Here is what flowed from my pen after spending time gazing at Gwen's painting, wondering what satisfying secret this little girl was savouring.
Jillie bounded up the veranda stairs, too full of her news to do anything carefully.
“The trees talked to me!” she exclaimed, screen door slamming in her wake.
“Jill Marie Dawn!”
Mother’s stern tone did nothing to diminish Jillie’s delight. She skipped to Nana’s side of the table, but her grandmother’s eyes held only caution. Suddenly unsure of herself, Jillie drew a circle in the flour coating the table.
“Get your filthy hands out of the flour!”
Jillie snatched her hand away as her mother slammed down her dough, making even Grandpa Henry’s sturdy table shake.
“What are you waiting for? Go wash them!”
Blinking back tears, Jillie lathered up her hands with the harsh soap. She stared out the window, blind to everything—even the ladybug watching from the sill—until the warmth of her grandmother’s hands on her shoulders brought her back to the room.
“Look at the wee coccinelle, come to say hello,” Nana whispered in her ear, before returning to the kitchen table.
Jillie focused on the ladybug’s brilliant orange coat. She counted the dots decorating its back then looked past the insect to Nana’s corner of the garden where she had dreamed away the morning, surrounded by cheerful daisies and elegant columbine and blousy, show-off peonies. Little by little, she felt herself return.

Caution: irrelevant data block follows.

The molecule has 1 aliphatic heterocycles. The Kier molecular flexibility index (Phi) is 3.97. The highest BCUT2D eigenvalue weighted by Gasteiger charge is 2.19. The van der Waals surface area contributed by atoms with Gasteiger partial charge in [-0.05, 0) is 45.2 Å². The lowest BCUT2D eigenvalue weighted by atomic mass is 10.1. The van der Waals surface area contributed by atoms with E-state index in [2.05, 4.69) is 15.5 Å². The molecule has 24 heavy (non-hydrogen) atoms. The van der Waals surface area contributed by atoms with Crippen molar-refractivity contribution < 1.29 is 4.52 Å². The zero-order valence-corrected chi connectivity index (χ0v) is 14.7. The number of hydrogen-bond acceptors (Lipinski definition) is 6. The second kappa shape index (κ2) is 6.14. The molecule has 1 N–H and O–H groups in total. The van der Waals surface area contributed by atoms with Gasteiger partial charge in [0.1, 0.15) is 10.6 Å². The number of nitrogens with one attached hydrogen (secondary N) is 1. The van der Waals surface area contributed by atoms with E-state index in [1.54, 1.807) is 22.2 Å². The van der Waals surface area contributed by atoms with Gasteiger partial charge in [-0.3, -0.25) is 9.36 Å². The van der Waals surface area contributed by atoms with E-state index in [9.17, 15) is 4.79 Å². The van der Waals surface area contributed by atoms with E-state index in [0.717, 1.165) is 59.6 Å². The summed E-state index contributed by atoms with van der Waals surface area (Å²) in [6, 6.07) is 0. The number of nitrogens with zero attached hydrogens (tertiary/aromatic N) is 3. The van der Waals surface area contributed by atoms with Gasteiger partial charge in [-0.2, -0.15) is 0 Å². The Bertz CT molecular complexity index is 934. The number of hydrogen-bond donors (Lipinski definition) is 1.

She concentrated until she could feel the earth pressing against her back, the sun warm on her face. She smelled the mint crushed beneath her abandoned weed bucket, felt the rose-scented breeze lifting her hair. Filled once again with Nana’s garden, she cocked her head and listened. Deep and wide, in an inside-out kind of way.
She listened beneath the birdsong, above the bee buzz, around and through the heat-rippled air until her ears opened to the humming grass . . . the singing flowers . . . and, finally, to the trees whispering her name.
We’re here, Jilliebean.
She tuned in to the shimmering poplars shading Nana’s garden bench.
We have all sorts of secrets to share, Little One. Are you willing to listen?
The same joy that had propelled Jillie into the house welled up inside her again, but this time she didn’t let it carry her away. Her steps were measured and careful as she returned to the table. Nana slid a ball of dough toward her. She reached for it, not daring to look up.
When Mother took her dough to the warming oven, Nana leaned over until she was eye to eye with her granddaughter. She smoothed back the child’s fly-away hair and whispered, “They talk to me, too, Jilliebean.”
Jillie’s heart leapt. Did the sun and moon talk to Nana, too? That sound, like softly chiming bells, was that faeriesong? What were the grasshoppers always going on about? Every inch of her sparked with curiosity but, held by her grandmother’s sheltering love, Jillie willed herself to wait. She kneaded her questions into the dough in front of her, lips curved in the smile of a secret shared.